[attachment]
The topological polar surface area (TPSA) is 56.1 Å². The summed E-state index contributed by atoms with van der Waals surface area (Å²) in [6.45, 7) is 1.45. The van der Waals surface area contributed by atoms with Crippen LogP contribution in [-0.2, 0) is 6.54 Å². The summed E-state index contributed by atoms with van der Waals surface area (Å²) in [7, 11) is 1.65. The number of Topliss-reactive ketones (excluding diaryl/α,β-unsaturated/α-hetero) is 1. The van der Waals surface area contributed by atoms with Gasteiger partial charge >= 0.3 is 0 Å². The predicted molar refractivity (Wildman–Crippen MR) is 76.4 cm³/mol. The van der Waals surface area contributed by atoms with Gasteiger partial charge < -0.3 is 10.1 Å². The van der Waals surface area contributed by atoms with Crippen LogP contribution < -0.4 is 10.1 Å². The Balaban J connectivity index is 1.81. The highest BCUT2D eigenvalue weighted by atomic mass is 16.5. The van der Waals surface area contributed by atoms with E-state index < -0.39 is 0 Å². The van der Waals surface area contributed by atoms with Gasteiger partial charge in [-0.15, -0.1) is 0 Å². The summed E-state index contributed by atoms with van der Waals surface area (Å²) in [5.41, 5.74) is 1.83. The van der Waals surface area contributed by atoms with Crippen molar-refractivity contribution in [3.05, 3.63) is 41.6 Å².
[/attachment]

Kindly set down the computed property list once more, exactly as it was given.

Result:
The topological polar surface area (TPSA) is 56.1 Å². The summed E-state index contributed by atoms with van der Waals surface area (Å²) in [6.45, 7) is 1.45. The van der Waals surface area contributed by atoms with Crippen LogP contribution in [-0.2, 0) is 6.54 Å². The summed E-state index contributed by atoms with van der Waals surface area (Å²) in [7, 11) is 1.65. The number of Topliss-reactive ketones (excluding diaryl/α,β-unsaturated/α-hetero) is 1. The van der Waals surface area contributed by atoms with Gasteiger partial charge >= 0.3 is 0 Å². The predicted molar refractivity (Wildman–Crippen MR) is 76.4 cm³/mol. The van der Waals surface area contributed by atoms with Gasteiger partial charge < -0.3 is 10.1 Å². The van der Waals surface area contributed by atoms with Crippen LogP contribution < -0.4 is 10.1 Å². The Balaban J connectivity index is 1.81. The highest BCUT2D eigenvalue weighted by atomic mass is 16.5. The van der Waals surface area contributed by atoms with E-state index < -0.39 is 0 Å². The van der Waals surface area contributed by atoms with Gasteiger partial charge in [-0.15, -0.1) is 0 Å². The summed E-state index contributed by atoms with van der Waals surface area (Å²) in [5.41, 5.74) is 1.83. The van der Waals surface area contributed by atoms with Crippen molar-refractivity contribution in [3.05, 3.63) is 41.6 Å².